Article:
In one quarter of all cases, significant fibrosis with collageneous bands was noted (excluding those with only a limited degree of interstitial fibrosis). Spindle cells with a fibroblast-like appearance were found in 20 cases (11%). These cells were evident only in immunostained sections and were commonest (5 of 14 cases) in biopsies showing the lymphohistiocytic pattern (Fig 5B). In 1 case, rare signet ring tumor cells were seen in one area, as recently described in a case of ALCL.24 

DISCUSSION

The results of the present study of ALCL expressing ALK protein provide strong evidence that the morphologic patterns described in previous reports as representing possible subtypes of ALCL, eg, common type, lymphohistiocytic, or small-cell patterns,19,20,22,33 are morphologic variants of the same disease entity. All of these morphologic patterns could be found within this series, and in some instances different subtypes coexisted in a single biopsy or were found in successive biopsies from a single patient (Table 3). The link between these morphologic subtypes of ALCL was further reinforced by the presence in all cases of a highly characteristic large cell that can be considered as a major distinguishing hallmark of the disease (Fig 1). One of its distinguishing features is a perinuclear eosinophilic region that we assume represents a prominent Golgi apparatus. We have not shown this directly (by electron microscopy), but it is noteworthy that CD30 staining frequently highlights the same area (Fig 5A).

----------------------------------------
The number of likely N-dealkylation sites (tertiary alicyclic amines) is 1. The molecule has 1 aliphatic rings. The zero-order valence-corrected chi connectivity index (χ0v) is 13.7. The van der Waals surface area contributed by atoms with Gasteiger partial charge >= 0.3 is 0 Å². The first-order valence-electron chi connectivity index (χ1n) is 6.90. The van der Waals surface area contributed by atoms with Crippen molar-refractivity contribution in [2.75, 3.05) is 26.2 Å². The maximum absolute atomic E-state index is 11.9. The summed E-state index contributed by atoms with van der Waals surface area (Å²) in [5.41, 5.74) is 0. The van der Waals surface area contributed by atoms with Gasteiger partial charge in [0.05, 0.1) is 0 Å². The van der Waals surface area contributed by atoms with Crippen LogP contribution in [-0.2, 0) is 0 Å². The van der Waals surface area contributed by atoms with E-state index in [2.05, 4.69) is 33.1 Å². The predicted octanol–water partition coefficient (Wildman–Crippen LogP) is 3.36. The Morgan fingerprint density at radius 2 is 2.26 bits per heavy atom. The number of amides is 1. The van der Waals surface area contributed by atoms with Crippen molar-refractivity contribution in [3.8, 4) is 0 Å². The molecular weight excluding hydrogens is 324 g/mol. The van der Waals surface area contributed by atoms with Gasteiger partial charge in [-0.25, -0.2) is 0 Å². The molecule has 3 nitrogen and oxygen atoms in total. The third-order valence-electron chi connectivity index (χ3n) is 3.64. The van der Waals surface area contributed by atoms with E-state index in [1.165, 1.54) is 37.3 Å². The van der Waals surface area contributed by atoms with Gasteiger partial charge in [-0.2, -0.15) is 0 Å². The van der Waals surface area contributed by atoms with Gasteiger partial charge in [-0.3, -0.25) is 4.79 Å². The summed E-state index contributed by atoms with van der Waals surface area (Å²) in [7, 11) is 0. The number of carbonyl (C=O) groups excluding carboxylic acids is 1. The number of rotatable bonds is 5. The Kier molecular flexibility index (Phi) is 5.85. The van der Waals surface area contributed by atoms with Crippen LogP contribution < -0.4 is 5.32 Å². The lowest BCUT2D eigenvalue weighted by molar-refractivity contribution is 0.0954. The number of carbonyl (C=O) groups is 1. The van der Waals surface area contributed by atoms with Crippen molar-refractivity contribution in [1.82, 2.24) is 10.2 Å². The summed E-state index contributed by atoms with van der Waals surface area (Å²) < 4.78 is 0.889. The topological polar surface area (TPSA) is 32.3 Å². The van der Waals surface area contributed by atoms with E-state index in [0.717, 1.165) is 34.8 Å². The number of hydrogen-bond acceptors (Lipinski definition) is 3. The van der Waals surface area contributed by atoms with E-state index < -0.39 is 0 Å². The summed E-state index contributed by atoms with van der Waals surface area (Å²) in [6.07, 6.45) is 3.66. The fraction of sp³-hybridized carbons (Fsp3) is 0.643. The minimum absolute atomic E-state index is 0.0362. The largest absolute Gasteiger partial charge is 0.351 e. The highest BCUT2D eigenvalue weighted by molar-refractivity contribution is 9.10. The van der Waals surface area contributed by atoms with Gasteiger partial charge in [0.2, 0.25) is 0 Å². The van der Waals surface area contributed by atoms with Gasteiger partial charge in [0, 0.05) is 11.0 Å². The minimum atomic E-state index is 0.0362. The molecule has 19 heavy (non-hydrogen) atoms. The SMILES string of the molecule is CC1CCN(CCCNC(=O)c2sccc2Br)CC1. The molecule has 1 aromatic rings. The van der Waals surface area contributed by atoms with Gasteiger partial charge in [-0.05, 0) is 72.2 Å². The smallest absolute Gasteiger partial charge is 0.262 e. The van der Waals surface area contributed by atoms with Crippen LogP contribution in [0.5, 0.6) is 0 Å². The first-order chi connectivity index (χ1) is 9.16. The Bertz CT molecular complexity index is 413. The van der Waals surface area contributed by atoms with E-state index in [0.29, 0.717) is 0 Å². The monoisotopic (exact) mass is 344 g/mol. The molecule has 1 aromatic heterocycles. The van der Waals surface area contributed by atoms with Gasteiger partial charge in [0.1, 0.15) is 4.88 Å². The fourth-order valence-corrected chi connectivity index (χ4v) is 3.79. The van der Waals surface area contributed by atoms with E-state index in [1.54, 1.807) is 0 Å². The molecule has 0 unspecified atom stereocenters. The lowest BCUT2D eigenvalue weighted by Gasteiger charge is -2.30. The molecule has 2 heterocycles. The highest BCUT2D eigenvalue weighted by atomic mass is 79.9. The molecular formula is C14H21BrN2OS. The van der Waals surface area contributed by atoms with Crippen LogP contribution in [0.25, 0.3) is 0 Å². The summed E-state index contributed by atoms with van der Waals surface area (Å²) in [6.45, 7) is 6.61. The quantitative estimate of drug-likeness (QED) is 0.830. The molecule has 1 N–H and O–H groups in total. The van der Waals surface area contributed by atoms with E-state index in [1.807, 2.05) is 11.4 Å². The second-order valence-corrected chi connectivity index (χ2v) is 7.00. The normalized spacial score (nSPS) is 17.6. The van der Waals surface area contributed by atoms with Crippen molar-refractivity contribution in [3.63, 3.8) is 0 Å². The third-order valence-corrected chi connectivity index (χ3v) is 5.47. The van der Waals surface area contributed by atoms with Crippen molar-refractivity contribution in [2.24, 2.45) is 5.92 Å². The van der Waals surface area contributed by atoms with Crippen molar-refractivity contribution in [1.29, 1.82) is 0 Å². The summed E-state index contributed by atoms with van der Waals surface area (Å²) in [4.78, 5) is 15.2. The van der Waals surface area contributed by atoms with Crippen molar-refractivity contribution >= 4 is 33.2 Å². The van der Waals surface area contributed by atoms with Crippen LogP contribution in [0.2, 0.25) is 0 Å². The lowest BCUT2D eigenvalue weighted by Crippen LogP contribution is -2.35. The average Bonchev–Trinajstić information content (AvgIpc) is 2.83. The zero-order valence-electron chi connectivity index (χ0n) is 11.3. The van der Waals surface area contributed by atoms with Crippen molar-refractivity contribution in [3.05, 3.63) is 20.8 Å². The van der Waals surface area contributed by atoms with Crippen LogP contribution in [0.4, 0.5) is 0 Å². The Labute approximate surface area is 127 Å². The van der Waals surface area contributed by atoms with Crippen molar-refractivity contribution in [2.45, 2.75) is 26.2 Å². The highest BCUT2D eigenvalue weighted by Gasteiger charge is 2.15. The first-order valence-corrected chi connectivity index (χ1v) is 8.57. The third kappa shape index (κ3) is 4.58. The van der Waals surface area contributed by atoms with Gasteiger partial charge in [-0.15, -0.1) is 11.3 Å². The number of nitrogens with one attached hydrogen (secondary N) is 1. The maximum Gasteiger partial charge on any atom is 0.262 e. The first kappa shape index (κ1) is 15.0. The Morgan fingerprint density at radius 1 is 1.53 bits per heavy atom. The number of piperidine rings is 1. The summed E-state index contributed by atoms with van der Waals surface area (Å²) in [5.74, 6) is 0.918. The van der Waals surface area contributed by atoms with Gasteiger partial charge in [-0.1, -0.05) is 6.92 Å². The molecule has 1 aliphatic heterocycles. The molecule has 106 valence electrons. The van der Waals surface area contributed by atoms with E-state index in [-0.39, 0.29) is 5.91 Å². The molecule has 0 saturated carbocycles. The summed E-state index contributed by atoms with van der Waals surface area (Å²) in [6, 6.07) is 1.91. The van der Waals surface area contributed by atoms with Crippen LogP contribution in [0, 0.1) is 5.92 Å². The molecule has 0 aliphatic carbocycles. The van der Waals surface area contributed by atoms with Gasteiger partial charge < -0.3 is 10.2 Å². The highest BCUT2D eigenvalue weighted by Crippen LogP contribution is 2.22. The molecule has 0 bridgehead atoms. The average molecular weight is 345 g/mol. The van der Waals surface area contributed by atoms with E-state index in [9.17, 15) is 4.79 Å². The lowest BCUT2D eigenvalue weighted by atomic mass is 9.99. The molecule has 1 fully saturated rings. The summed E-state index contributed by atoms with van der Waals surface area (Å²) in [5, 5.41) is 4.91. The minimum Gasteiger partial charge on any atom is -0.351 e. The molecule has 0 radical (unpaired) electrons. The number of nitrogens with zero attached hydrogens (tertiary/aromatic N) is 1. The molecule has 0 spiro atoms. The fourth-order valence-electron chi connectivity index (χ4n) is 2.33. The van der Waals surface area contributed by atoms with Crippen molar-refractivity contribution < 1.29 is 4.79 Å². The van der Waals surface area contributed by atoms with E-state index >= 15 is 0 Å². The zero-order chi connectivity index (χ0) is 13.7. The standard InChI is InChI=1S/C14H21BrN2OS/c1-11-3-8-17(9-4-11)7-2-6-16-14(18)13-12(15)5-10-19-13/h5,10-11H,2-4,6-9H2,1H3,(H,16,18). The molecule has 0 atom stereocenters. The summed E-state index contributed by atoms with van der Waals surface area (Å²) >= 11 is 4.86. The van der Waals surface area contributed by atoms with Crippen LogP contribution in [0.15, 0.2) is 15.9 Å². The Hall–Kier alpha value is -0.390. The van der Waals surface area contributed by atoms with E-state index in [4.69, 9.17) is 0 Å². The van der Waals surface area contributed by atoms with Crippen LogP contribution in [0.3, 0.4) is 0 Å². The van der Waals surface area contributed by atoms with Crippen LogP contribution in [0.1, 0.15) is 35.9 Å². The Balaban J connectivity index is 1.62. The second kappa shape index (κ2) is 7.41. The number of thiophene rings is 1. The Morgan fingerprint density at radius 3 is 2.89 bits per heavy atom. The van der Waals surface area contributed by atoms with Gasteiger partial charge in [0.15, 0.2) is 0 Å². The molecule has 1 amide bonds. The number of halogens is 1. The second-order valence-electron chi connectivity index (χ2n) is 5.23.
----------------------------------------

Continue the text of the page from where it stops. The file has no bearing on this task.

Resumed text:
The proposed Hodgkin's-like form of ALCL is still the subject of controversy.3,19 In 4 cases, typical features of ALCL were associated with areas in which a Hodgkin's-like pattern was seen (Fig5). However, these Reed-Sternberg–like malignant cells were CD15 and lacked EBER RNA (found in 60 % of Hodgkin's cases).34 These results suggest that occasional cases of ALK-positive lymphomas show a superficial resemblance to Hodgkin's disease but can be categorized correctly on careful histologic examination and immunostaining. However, we also believe that many tumors previously diagnosed as Hodgkin's-like ALCL are cases of neoplastic cell-rich Hodgkin's disease (ie, they should be designated ALCL-like Hodgkin's disease rather than Hodgkin's-like ALCL).